Slow progress in securing commodity may pose problem for energy storage in India: Panasonic official
The Indian government’s relatively slow progress in securing lithium reserves could be a big problem for the energy storage industry in the country, according to a senior official at Panasonic India, who said that this would mean the country would have to rely on imports from China.
“China securing its lithium ion reserves and India not doing as much in this area could be a big problem,” said Atul Arya, head, Energy Systems at Panasonic India. “There are two ways to do it. We can either do it in the way we are doing solar, where we are importing everything from China. There is no need to worry about anything, somebody else is making it, and we are only consuming.”
“But, if Make in India is a motto and we are serious about it, then we have to do a lot of things in terms of securing various commodities that go into it,” Mr. Arya added.
“And at the same time, we have to look at the other aspects such as the finance required to ramp up manufacturing, which means attracting investors, and upgrading the skills of the human resources. That is all required.”
“It’s like running your own kitchen,” he added.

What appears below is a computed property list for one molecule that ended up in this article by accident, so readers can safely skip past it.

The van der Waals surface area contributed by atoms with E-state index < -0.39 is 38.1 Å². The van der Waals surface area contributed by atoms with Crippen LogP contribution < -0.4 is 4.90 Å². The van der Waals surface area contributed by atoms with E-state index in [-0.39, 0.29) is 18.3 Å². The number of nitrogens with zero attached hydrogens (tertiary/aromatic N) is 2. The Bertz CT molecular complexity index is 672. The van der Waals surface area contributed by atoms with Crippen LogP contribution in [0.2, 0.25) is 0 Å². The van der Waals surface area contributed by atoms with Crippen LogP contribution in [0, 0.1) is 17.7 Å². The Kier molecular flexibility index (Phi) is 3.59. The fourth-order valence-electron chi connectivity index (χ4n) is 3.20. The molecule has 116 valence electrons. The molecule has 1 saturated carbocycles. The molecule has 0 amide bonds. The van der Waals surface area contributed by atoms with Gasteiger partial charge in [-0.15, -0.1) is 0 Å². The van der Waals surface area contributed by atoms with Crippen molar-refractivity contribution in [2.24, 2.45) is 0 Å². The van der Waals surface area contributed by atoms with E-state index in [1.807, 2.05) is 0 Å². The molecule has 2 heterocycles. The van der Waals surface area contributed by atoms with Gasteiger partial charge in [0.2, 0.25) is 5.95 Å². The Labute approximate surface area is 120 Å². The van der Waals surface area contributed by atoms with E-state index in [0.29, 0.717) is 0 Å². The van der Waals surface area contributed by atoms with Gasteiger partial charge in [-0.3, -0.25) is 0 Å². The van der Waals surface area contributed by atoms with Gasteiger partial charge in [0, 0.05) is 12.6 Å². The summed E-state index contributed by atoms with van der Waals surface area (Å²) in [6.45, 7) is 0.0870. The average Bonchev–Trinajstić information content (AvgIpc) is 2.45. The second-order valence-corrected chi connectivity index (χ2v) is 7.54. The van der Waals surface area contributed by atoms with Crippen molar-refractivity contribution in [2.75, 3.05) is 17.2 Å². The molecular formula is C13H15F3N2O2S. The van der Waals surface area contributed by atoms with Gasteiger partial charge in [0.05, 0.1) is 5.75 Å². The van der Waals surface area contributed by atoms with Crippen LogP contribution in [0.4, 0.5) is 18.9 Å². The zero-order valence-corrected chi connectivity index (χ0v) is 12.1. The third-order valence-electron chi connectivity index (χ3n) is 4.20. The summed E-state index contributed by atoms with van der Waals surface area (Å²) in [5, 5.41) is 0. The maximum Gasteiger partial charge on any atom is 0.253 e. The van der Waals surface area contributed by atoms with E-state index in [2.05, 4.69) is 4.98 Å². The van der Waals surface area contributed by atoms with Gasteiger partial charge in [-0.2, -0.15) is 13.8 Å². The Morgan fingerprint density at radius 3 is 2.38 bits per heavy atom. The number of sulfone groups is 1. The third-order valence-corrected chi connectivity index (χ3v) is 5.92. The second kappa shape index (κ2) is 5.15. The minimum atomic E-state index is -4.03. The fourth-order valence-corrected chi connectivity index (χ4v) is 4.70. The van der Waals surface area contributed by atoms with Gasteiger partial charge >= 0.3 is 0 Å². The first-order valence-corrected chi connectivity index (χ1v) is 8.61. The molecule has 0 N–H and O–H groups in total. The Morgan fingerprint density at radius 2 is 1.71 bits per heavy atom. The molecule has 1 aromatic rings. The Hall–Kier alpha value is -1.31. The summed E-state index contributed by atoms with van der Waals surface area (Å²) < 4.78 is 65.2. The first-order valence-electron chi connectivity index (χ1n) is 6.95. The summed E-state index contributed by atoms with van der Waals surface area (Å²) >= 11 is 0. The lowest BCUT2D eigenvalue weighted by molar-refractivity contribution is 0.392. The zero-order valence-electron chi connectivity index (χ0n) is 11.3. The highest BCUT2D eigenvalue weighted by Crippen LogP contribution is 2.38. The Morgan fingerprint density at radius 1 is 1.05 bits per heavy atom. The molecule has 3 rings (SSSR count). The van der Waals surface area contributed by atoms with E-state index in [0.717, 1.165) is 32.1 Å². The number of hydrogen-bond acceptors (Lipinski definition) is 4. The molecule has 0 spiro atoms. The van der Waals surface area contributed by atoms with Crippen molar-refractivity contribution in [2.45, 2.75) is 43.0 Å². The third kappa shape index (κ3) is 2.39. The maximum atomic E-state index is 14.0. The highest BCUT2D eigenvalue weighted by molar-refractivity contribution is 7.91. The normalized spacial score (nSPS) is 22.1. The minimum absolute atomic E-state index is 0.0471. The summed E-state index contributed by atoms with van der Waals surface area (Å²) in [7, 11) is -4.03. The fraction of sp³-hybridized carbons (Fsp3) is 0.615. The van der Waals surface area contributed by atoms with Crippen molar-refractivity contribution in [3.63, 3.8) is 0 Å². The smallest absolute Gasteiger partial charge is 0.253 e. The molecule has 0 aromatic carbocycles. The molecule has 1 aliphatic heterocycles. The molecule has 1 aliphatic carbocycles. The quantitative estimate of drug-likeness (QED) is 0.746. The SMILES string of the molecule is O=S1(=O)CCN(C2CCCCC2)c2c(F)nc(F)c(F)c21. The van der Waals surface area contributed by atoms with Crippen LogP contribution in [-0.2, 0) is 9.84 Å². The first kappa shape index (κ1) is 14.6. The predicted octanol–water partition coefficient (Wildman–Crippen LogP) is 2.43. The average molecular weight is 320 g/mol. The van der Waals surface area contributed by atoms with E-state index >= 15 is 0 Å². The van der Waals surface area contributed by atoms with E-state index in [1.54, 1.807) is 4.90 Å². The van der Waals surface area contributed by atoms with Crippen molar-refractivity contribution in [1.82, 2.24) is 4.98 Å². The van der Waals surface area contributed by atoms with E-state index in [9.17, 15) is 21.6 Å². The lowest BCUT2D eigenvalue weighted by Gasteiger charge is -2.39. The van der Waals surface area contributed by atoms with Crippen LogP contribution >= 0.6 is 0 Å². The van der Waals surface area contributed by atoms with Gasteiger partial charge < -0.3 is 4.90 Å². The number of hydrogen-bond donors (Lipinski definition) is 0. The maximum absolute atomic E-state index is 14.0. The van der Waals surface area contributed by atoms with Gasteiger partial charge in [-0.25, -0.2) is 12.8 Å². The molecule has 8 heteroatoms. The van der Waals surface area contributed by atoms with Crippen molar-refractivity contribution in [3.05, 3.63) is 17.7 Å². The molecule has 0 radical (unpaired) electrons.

“If you are cooking your own food, then you have to obviously worry about your groceries. But if you are happy with somebody delivering food, then you don’t need to have a kitchen itself, forget about groceries.”
Mr. Arya explained that India had moved substantially away from the prevalent lead acid batteries towards those based on lithium ion technology, which was far more efficient. He added that creating large scale batteries was not a simple matter of scaling up the batteries found in phones or laptops.
“The wheel was invented thousands of years ago, but we still have new types of wheels rolled out now and then,” he said. “They are technologically far superior, even when you look at the wheels on cars. That’s how it is with lithium ion technology. It’s not just about scaling it up. A cycle tyre and a bus tyre are two very different things. You have to do a lot more research and a lot more design and development work.”
Mr. Arya also said the government can do a lot on the policy and taxation side to boost the domestic energy storage sector.
“Today, storage is not really classified as a generation technology, but if you put it in a generation plant and you use the stored energy, does it become a generator component,” he said. “It’s not a transmission asset either, but it can be used in transmission. It is not a distribution asset, but it can be used there as well. We have a policy on ancillary services, but it does not cover storage based ancillary services.”
The Panasonic executive also said that there was scope for tax relief for the sector under the Goods and Services Tax (GST) regime, saying that the current tax rate is leading to higher costs.
“Lithium attracts 28% GST as of today,” Mr. Arya said. “This is the highest slab. And so you can understand the impact on costs. There are many areas that are purely in the purview of the government where it can help the sector.”